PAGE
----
This operation must respect a certain number of rules laid down by the aforementioned law and sanctioned by the jurisprudence of the Constitutional Council (in particular in its decision of January 8, 2009), i.e. the division of the constituencies must be based on essentially demographic criteria; population discrepancies between constituencies may be justified when certain considerations of a general interest are taken into account but such possibility must only be used in a restricted way by the legislator; in no case may the population of a constituency differ by more than 20% from the average population in the department or in the overseas territorial community governed by article 74 of the Constitution or in New Caledonia. In addition, except in circumstances justifiable for demographic or geographical reasons, constituencies shall be drawn-up on a single territory.
The Constitutional Council ensures that the notion of voting equality is strictly respected. Thus, in its aforementioned decision, it declared that it was contrary to the Constitution to have a minimum of two M.P.s for each department as this rule was not “justified by a consideration of a general interest which would infringe the impact of the basic rule according to which the National Assembly must be elected on an essentially demographic basis”.
In addition, since the Constitutional Act of July 23, 2008, and the Institutional Act of January 13, 2009 which brought into force article 25 of the Constitution, the Government must ask an independent committee for an opinion on the Government and Private Members’ Bills defining the constituencies for the election of Members of the National Assembly, or modifying the distribution of the seats of Members of the National Assembly or of Senators. This opinion concerns the constituencies of M.P.s elected in the departments or in the overseas territorial communities governed by article 74 of the Constitution or in New Caledonia, as well as those of M.P.s representing French nationals living abroad.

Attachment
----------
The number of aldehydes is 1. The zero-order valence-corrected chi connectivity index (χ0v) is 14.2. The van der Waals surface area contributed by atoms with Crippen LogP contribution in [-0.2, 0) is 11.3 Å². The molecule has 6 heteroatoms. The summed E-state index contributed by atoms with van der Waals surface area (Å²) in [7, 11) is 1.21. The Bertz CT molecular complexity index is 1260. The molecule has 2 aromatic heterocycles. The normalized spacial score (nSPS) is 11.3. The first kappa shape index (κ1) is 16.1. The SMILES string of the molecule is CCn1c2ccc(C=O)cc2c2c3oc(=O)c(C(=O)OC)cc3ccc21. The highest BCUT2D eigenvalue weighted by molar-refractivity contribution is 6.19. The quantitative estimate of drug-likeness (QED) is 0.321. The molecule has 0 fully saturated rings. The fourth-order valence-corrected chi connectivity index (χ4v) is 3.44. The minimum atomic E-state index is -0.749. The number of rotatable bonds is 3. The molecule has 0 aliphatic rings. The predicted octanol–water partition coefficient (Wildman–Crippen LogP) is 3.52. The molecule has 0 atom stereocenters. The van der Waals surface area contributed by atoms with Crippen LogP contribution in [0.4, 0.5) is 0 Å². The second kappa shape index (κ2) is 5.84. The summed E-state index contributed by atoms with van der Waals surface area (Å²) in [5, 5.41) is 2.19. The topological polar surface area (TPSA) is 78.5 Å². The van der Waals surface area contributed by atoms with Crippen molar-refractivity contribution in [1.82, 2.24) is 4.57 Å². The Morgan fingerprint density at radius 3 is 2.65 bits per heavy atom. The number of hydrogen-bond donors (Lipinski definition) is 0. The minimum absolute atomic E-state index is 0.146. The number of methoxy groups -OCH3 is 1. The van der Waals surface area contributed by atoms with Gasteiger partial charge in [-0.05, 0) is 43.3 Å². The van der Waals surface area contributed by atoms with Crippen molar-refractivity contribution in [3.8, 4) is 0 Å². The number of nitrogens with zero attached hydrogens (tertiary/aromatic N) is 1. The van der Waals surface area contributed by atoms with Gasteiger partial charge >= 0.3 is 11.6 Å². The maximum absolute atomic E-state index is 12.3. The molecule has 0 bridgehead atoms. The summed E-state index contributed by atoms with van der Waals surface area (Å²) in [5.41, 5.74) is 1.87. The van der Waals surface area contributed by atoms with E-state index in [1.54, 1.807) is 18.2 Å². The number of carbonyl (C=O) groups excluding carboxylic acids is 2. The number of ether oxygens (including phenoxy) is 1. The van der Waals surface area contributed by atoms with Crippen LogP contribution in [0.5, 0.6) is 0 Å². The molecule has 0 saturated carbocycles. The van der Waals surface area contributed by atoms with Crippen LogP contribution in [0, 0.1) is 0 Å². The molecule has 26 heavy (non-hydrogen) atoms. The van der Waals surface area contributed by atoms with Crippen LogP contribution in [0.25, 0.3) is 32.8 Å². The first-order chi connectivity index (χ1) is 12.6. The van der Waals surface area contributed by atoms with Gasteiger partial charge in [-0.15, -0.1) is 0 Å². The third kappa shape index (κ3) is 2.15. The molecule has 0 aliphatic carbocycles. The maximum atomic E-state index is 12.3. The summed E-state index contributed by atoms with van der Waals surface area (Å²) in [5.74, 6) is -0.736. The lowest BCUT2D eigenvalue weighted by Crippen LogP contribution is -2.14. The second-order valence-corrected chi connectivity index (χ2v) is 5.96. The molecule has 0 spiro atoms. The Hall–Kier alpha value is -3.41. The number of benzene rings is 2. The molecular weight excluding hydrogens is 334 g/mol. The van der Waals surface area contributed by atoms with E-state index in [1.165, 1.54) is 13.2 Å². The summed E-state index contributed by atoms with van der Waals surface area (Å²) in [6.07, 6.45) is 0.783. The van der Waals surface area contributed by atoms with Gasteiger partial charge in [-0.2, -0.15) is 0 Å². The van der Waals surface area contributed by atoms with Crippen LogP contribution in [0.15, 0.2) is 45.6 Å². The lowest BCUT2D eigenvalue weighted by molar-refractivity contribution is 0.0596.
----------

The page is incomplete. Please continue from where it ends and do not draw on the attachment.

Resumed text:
In fact, in accordance with the Constitutional Act of July 23, 2008, French nationals living abroad will also be represented in the National Assembly and their M.P.s will be elected with the same voting method as other M.P.s. In a draft ordinance published June 27, 2009 in the Journal Officiel and submitted to the independent committee provided for in article 25 of the Constitution, the Government fixed the number of M.P.s representing French nationals living abroad at 11. This draft ordinance thus proposes to create 6 constituencies for Europe, 2 constituencies for America and the 3 other constituencies bringing together the countries of Africa and Asia.